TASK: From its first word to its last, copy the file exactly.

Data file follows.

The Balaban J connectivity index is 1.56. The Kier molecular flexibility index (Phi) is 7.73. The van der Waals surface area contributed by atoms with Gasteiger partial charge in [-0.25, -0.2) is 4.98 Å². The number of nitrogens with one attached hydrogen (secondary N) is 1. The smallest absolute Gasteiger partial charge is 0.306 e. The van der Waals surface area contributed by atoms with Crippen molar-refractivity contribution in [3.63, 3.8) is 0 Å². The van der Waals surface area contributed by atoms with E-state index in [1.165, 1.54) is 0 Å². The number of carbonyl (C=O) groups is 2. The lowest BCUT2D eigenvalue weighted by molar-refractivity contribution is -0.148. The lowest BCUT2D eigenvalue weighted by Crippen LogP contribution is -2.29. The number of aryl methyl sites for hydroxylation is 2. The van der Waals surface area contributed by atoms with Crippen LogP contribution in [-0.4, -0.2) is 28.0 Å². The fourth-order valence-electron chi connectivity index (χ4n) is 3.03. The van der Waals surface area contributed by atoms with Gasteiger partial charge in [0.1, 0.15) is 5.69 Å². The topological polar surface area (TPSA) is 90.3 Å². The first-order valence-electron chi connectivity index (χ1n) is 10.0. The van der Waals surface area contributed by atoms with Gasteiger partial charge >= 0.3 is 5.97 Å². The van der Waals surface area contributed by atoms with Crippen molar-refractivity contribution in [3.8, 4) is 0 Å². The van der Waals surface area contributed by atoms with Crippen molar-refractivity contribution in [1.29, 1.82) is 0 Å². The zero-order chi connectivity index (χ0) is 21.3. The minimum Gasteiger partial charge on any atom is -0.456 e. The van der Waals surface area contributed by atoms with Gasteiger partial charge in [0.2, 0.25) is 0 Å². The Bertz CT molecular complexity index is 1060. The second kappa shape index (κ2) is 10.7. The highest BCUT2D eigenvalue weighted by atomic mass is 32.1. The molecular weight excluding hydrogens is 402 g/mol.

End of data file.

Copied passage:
The Balaban J connectivity index is 1.56. The Kier molecular flexibility index (Phi) is 7.73. The van der Waals surface area contributed by atoms with Gasteiger partial charge in [-0.25, -0.2) is 4.98 Å². The number of nitrogens with one attached hydrogen (secondary N) is 1. The smallest absolute Gasteiger partial charge is 0.306 e. The van der Waals surface area contributed by atoms with Crippen molar-refractivity contribution in [3.63, 3.8) is 0 Å². The van der Waals surface area contributed by atoms with E-state index in [1.165, 1.54) is 0 Å². The number of carbonyl (C=O) groups is 2. The lowest BCUT2D eigenvalue weighted by molar-refractivity contribution is -0.148. The lowest BCUT2D eigenvalue weighted by Crippen LogP contribution is -2.29. The number of aryl methyl sites for hydroxylation is 2. The van der Waals surface area contributed by atoms with Crippen LogP contribution in [-0.4, -0.2) is 28.0 Å². The fourth-order valence-electron chi connectivity index (χ4n) is 3.03. The van der Waals surface area contributed by atoms with Gasteiger partial charge in [0.1, 0.15) is 5.69 Å². The topological polar surface area (TPSA) is 90.3 Å². The first-order valence-electron chi connectivity index (χ1n) is 10.0. The van der Waals surface area contributed by atoms with Gasteiger partial charge >= 0.3 is 5.97 Å². The van der Waals surface area contributed by atoms with Crippen molar-refractivity contribution in [3.8, 4) is 0 Å². The van der Waals surface area contributed by atoms with Crippen molar-refractivity contribution in [1.29, 1.82) is 0 Å². The zero-order chi connectivity index (χ0) is 21.3. The minimum Gasteiger partial charge on any atom is -0.456 e. The van der Waals surface area contributed by atoms with Gasteiger partial charge in [0.2, 0.25) is 0 Å². The Bertz CT molecular complexity index is 1060. The second kappa shape index (κ2) is 10.7. The highest BCUT2D eigenvalue weighted by atomic mass is 32.1. The molecular weight excluding hydrogens is 402 g/mol.